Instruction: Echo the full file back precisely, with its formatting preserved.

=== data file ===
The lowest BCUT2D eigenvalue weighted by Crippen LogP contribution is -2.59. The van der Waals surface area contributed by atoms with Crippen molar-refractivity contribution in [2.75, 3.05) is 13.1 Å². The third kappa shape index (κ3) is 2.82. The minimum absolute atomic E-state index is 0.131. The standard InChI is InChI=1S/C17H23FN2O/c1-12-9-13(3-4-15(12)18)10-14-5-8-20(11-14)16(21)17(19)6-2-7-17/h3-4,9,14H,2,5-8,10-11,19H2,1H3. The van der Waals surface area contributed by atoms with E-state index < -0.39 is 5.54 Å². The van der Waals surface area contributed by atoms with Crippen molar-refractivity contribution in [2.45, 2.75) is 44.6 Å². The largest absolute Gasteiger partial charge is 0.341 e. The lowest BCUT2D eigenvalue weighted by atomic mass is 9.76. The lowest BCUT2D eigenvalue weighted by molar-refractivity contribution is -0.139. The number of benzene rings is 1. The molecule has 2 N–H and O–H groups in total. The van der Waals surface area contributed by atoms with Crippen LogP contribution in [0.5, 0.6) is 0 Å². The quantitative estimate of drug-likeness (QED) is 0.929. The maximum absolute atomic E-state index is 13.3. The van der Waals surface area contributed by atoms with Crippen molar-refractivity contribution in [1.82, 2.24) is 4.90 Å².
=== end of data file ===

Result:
The lowest BCUT2D eigenvalue weighted by Crippen LogP contribution is -2.59. The van der Waals surface area contributed by atoms with Crippen molar-refractivity contribution in [2.75, 3.05) is 13.1 Å². The third kappa shape index (κ3) is 2.82. The minimum absolute atomic E-state index is 0.131. The standard InChI is InChI=1S/C17H23FN2O/c1-12-9-13(3-4-15(12)18)10-14-5-8-20(11-14)16(21)17(19)6-2-7-17/h3-4,9,14H,2,5-8,10-11,19H2,1H3. The van der Waals surface area contributed by atoms with E-state index < -0.39 is 5.54 Å². The van der Waals surface area contributed by atoms with Crippen molar-refractivity contribution in [2.45, 2.75) is 44.6 Å². The largest absolute Gasteiger partial charge is 0.341 e. The lowest BCUT2D eigenvalue weighted by atomic mass is 9.76. The lowest BCUT2D eigenvalue weighted by molar-refractivity contribution is -0.139. The number of benzene rings is 1. The molecule has 2 N–H and O–H groups in total. The van der Waals surface area contributed by atoms with Crippen LogP contribution in [0.5, 0.6) is 0 Å². The quantitative estimate of drug-likeness (QED) is 0.929. The maximum absolute atomic E-state index is 13.3. The van der Waals surface area contributed by atoms with Crippen molar-refractivity contribution in [1.82, 2.24) is 4.90 Å².